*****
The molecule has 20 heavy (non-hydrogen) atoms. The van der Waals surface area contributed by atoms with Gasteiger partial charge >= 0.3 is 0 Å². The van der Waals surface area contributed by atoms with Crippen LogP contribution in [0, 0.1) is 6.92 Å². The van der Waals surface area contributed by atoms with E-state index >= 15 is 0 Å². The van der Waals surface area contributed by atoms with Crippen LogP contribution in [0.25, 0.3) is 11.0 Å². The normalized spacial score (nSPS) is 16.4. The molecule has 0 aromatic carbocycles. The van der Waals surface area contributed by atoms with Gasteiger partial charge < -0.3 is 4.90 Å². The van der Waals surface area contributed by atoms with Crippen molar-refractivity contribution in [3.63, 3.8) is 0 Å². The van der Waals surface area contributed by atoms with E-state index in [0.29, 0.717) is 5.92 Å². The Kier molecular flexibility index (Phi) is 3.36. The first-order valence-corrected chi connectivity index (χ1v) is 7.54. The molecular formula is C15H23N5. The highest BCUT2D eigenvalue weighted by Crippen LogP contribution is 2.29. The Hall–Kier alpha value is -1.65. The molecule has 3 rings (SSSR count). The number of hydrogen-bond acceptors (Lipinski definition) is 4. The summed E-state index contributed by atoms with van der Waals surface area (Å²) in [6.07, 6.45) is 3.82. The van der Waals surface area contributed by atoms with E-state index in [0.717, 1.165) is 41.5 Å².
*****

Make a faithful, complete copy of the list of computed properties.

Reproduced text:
The molecule has 20 heavy (non-hydrogen) atoms. The van der Waals surface area contributed by atoms with Gasteiger partial charge >= 0.3 is 0 Å². The van der Waals surface area contributed by atoms with Crippen LogP contribution in [0, 0.1) is 6.92 Å². The van der Waals surface area contributed by atoms with E-state index >= 15 is 0 Å². The van der Waals surface area contributed by atoms with Crippen LogP contribution in [0.25, 0.3) is 11.0 Å². The normalized spacial score (nSPS) is 16.4. The molecule has 0 aromatic carbocycles. The van der Waals surface area contributed by atoms with Gasteiger partial charge < -0.3 is 4.90 Å². The van der Waals surface area contributed by atoms with Crippen molar-refractivity contribution in [3.63, 3.8) is 0 Å². The van der Waals surface area contributed by atoms with E-state index in [0.29, 0.717) is 5.92 Å². The Kier molecular flexibility index (Phi) is 3.36. The first-order valence-corrected chi connectivity index (χ1v) is 7.54. The molecular formula is C15H23N5. The highest BCUT2D eigenvalue weighted by Crippen LogP contribution is 2.29. The Hall–Kier alpha value is -1.65. The molecule has 3 rings (SSSR count). The number of hydrogen-bond acceptors (Lipinski definition) is 4. The summed E-state index contributed by atoms with van der Waals surface area (Å²) in [6.07, 6.45) is 3.82. The van der Waals surface area contributed by atoms with E-state index in [0.717, 1.165) is 41.5 Å².